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  • STEVEN PLUTO

George Harrison


There is no doubt that the Beatles are one of the most influential rock bands in music history. Their music still holds up today and continue to stand the test of time. But everything comes to an end, and the Beatles were no exception.


Now the depending on who you ask the Beatles broke up on September 1969 with John Lennon privately informing his band mates that he was leaving the band, or on 10 April 1970, when Paul McCartney announced he was leaving the group.


When the Beatles disbanded all four members embarked on solo careers. For whatever reason most of the attention was focused on Paul McCartney and John Lennon.

Now there has been this ongoing debate as to who had the best solo career. Personally, I have all enjoyed the solo careers of all the former Beatles but I have always gravitated towards McCartney/Macca’s work.


Now with Macca releasing a new studio album this year, I went back to my music collection. With no disrespect to any of the former members of the Beatles, I really believe that George Harrison’s solo career has been criminally overlooked.


Let’s start with Harrison’s 1970 triple album All Things Must Pass. The record was released on November 27, 1970 and was produced by George Harrison and Phil Spector. The album was made up of his backlog of unused compositions from the late Beatles era.


Without a doubt, All Things Must Pass is simply a masterpiece that can go toe to toe with anything that fans believe are the quintessential recordings of both John Lennon and Paul McCartney. All Things Must Pass managed the rare feat of conveying Harrison’s spiritual mysticism without sacrificing his gifts for melody and grand, sweeping arrangements.


Kudos to co-producer Phil Spector who did a brilliant in capturing all of that so they whole world could hear this epic recording. Songs like I'd Have You Anytime, My Sweet Lord, What Is Life, All Things Must Pass, Isn't It a Pity, Awaiting on You and Beware of Darkness, are simply breathtaking recordings that hold their own against anything that Lennon ,Starr and McCartney have put out.


Next up is The Concert for Bangladesh (or Bangla Desh, as the country name was originally spelt),which is a live triple album by George Harrison and celebrity friends. The triple record garnered two shows at Madison Square Garden in New York City.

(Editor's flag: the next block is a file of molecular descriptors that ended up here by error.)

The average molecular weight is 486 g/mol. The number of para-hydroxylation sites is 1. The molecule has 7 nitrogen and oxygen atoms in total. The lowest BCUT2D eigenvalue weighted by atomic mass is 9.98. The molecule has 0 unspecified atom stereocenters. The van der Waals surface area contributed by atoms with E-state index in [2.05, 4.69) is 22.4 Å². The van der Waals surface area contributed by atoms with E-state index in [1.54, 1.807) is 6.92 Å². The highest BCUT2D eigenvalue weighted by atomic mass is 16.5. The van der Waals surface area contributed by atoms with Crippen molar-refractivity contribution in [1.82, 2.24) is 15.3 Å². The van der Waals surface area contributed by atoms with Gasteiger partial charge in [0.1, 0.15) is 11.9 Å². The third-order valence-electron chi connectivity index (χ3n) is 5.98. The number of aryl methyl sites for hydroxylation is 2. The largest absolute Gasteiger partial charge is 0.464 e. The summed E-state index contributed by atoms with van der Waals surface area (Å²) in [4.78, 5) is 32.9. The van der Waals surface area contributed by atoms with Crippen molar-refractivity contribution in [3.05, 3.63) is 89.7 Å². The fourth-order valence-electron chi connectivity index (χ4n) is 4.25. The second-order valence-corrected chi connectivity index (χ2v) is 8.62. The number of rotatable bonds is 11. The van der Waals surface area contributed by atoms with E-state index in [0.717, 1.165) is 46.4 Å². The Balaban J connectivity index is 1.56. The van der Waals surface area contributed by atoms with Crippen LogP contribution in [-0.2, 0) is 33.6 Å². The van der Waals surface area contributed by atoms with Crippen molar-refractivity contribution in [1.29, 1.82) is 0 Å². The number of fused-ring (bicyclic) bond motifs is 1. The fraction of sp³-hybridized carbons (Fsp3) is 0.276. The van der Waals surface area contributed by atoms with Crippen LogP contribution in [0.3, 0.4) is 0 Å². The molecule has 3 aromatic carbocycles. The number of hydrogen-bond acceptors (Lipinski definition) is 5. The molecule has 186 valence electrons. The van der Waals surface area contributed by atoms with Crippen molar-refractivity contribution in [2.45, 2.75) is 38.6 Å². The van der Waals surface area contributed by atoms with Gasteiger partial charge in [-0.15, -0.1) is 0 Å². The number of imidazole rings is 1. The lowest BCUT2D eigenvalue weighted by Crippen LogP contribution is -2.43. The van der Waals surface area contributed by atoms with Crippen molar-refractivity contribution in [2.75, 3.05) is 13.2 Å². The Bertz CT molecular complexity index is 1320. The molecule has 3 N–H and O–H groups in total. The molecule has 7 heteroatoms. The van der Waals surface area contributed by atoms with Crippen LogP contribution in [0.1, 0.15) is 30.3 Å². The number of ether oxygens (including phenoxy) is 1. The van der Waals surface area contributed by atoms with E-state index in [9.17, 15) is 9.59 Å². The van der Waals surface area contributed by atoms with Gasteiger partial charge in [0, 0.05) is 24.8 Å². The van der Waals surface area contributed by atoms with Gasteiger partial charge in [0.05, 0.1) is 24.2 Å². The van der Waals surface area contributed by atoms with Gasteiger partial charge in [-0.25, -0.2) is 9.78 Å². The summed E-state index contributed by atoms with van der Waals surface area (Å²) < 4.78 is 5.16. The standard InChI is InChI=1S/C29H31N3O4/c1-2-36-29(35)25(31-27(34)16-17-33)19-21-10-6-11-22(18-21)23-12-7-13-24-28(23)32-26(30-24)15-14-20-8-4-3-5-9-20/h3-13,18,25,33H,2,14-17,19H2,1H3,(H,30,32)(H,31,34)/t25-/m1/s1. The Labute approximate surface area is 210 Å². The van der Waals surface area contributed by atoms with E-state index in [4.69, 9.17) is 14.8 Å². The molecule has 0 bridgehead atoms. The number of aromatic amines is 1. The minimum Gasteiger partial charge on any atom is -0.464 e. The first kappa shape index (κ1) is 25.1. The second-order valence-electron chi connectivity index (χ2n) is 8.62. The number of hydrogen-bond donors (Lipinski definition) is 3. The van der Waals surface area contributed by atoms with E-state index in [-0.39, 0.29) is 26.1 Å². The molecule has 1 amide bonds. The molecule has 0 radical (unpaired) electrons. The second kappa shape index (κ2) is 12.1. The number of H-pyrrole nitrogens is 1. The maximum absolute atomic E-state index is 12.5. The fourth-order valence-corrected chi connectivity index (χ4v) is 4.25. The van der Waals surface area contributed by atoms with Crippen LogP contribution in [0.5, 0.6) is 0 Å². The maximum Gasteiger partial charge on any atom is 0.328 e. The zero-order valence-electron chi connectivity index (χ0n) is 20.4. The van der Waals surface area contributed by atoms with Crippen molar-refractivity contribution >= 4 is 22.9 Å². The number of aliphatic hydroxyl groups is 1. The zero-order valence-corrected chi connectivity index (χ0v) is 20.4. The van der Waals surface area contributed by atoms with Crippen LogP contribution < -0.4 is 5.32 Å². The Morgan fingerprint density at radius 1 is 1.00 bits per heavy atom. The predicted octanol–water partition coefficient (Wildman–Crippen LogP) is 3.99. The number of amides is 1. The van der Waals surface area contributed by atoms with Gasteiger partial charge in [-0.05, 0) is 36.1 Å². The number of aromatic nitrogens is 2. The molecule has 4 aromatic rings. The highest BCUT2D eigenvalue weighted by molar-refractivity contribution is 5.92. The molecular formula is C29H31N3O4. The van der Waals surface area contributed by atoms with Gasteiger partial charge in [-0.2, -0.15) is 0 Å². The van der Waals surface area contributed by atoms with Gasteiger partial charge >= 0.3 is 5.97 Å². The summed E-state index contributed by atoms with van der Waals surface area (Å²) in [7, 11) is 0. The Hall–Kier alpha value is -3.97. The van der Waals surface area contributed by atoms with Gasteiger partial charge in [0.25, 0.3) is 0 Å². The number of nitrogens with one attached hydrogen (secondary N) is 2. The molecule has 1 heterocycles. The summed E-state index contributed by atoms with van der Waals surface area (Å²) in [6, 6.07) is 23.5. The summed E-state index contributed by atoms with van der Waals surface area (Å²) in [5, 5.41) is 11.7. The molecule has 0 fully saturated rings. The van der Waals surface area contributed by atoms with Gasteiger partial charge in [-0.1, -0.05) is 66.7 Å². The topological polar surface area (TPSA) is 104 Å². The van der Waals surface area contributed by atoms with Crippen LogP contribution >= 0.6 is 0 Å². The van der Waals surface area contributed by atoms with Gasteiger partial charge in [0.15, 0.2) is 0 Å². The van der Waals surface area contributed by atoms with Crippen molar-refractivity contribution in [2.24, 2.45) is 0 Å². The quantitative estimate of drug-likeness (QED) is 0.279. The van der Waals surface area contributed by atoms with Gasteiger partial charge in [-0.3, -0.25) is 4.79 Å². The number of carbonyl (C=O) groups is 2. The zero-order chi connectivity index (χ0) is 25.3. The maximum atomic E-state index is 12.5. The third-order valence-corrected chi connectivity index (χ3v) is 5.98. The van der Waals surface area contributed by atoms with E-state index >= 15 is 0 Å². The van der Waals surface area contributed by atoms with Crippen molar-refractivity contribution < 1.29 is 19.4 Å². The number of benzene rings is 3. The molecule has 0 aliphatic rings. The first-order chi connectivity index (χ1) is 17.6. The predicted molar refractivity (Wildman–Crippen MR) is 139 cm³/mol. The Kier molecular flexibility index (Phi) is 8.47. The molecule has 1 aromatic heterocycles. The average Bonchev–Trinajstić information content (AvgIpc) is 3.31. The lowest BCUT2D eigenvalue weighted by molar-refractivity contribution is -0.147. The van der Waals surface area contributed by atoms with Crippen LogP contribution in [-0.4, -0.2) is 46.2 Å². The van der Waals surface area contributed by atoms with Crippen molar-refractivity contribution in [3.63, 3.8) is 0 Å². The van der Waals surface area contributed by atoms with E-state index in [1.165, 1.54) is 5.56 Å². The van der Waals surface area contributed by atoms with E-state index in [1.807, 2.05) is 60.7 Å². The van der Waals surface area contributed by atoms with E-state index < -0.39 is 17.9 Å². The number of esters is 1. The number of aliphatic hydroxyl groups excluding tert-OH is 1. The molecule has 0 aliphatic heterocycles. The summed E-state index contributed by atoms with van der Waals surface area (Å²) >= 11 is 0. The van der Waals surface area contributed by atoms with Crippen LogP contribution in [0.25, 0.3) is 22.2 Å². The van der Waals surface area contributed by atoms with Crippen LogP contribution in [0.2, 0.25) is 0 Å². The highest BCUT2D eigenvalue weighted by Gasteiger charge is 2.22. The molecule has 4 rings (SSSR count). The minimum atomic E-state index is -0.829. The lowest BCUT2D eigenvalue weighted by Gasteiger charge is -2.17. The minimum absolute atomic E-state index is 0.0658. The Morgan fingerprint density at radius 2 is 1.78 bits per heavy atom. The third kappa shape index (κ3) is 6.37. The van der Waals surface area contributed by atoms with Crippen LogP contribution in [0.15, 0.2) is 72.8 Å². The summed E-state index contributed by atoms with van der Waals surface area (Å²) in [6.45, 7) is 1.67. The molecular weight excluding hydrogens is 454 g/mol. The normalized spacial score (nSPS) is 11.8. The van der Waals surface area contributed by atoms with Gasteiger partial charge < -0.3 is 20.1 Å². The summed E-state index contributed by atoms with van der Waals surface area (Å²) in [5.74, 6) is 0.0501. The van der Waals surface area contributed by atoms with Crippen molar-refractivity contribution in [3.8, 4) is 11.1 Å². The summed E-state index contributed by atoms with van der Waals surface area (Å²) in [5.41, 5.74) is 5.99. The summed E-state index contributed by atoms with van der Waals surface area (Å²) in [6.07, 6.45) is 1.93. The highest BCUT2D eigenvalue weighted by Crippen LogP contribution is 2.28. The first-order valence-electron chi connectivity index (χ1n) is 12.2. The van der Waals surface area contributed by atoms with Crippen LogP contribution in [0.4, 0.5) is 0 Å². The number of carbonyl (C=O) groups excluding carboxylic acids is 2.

The concerts were organised to raise international awareness and fund relief efforts for refugees from East Pakistan (now Bangladesh), following the Bangladesh Liberation War-related genocide.

The benefit featured some of music’s most popular and or influential artists like fellow ex-Beatle Ringo Starr, Bob Dylan, Eric Clapton, Billy Preston, Leon Russell and the band Badfinger.

The Concert for Bangladesh was just an amazing show that clearly showcases how the power of music can bring people together.



If that wasn’t enough George Harrison managed to do he impossible, create a latter-day masterpiece with his 1987 record Cloud 9. The record was released on the 2nd of November 1987 with Jeff Lynne George Harrison behind the boards.


Cloud 9 proved to be a record that made Harrison a critically acclaimed and commercially significant recording artist. The album went on to unleash the #1 Rudy Clark's cover song Got My Mind Set on You, and propelled the Cloud 9 record to platinum status (1 million units).


Cloud 9 did a fine job of taking Harrison's part of “Bealtedom” and making it sound fresh and new.

Regardless of how the media has focused on Lennon and McCartney’s solo records, there is no doubt of Harrison’s talent and ability.


So before you go and listen to a Lennon and McCartney record , do yourself a favor and go give All Things Must Pass and Cloud 9 another try.

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